Mitt Romney campaigns Tuesday in Wilmington, Del., the day rival Rick Santorum left the race. On Thursday, two major anti-abortion groups endorsed Romney.
A decade ago, while running for Massachusetts governor, Mitt Romney vowed to "preserve and protect a woman's right to choose" abortion.
On Thursday, the presumptive Republican presidential nominee won the endorsement of both the oldest and largest anti-abortion group in the nation — the National Right to Life Committee — and one of the newer groups with a large wad of cash ready to spend on his behalf — the Susan B. Anthony List.
National Right to Life Committee President Carol Tobias said Romney's former position supporting abortion rights doesn't bother her or her organization.
"The pro-life movement is filled with converts," she told reporters at a news conference. "We love people who have changed their position. Mitt Romney admits that he has done that and we are happy to be working with him."
The Susan B. Anthony list alone says it will spend "$10 to $12 million in Senate and presidential battleground states mobilizing pro-life voters to ensure victory."
Said Tobias: "We have absolutely no question — no doubt about his pro-life convictions — and we will be happy to support him as a pro-life president."
Why, then, did the group wait until after Romney's nomination was basically a foregone conclusion to make its endorsement?
Because, said Tobias, "every candidate who has run for the Republican nomination for president took a pro-life position and kept the life issues at the forefront of this race."
In fact, the national group publicly reprimanded a state affiliate, Georgia Right to Life, when it endorsed former House Speaker Newt Gingrich and former Pennsylvania Sen. Rick Santorum, who ended his campaign this week.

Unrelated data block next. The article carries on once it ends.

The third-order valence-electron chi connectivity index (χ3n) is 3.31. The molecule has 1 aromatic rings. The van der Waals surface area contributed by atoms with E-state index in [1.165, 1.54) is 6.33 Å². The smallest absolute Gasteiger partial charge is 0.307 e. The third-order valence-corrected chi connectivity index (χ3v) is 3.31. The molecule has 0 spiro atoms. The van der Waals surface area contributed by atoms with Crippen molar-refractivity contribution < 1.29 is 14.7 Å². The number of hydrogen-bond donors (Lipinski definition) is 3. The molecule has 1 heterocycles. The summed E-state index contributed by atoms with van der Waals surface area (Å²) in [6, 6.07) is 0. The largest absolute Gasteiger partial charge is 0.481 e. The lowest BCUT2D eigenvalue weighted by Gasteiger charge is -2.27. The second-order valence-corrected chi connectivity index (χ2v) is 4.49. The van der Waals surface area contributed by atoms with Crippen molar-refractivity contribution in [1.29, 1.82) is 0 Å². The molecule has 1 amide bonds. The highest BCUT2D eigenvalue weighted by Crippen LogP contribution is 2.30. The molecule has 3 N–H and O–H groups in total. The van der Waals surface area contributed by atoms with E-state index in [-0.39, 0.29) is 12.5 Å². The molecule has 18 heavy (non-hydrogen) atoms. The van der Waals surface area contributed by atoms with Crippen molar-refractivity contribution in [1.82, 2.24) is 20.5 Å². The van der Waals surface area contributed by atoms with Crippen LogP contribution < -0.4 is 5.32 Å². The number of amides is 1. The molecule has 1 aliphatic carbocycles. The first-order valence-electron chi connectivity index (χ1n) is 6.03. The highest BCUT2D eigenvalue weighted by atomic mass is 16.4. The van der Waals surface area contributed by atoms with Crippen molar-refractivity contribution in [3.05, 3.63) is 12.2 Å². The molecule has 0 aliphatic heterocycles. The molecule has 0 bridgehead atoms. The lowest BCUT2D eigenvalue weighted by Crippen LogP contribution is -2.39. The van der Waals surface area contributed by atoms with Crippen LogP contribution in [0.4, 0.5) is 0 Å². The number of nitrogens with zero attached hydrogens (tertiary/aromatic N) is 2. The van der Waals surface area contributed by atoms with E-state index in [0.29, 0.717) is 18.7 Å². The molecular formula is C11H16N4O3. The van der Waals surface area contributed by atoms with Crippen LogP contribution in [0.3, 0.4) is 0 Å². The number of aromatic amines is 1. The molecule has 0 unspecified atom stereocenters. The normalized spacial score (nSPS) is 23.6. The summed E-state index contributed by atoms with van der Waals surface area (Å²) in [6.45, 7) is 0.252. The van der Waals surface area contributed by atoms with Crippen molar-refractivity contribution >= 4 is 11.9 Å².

This year is markedly different from 2008, when National Right to Life got in early — too early, perhaps. It endorsed former Sen. Fred Thompson of Tennessee, whose campaign fizzled fast.
"In 2008, there was a pro-abortion candidate in the GOP primary," Tobias said, referring to former New York Mayor Rudolph Giuliani. "And we wanted to make sure that he did not get the nomination. So we wanted to select a pro-life candidate to support" from the start.
What is clear this time is that the group's top priority is less the election of Romney than the defeat of President Obama. Indeed, much of the news conference consisted not of singing Romney's praises but of chronicling Obama's positions.
"On his second day in office, Jan. 22, 2009, President Obama issued a statement reaffirming his commitment to defend Roe v. Wade, which gave us abortion on demand," said Tobias.
Then, she said, there's his position on stem-cell research.
"President Obama authorizes taxpayer funding of research that requires killing human embryos," she said.
And it's not just abortion. Raimundo Rojas, the group's director of Hispanic outreach, emphasized the group's long-standing position that the 2010 national health law could lead to the rationing of health care. He aimed his comments squarely at Hispanic immigrants, a key voting bloc.
"What they don't understand is why is it in this country their daughter is being denied treatment by a junta of bureaucrats," he said, after delivering much of his statement in Spanish. "And that's the looming tragic reality" of President Obama's health care law.
The Romney endorsements did not go unnoticed by the leading abortion-rights groups, who have long since written him off as a potential ally.
"So much for the idea that Romney will try to move to the middle in the general election," said Nancy Keenan of NARAL Pro-Choice America, in a statement about the Susan B. Anthony List endorsement. "One of the major groups behind the War on Women is now rewarding Romney for supporting policies that would undermine women's freedom and privacy at every turn."
The advocacy arm of Planned Parenthood, for its part, released a video suggesting that when it comes to women's health, Romney's positions are the same as Santorum's.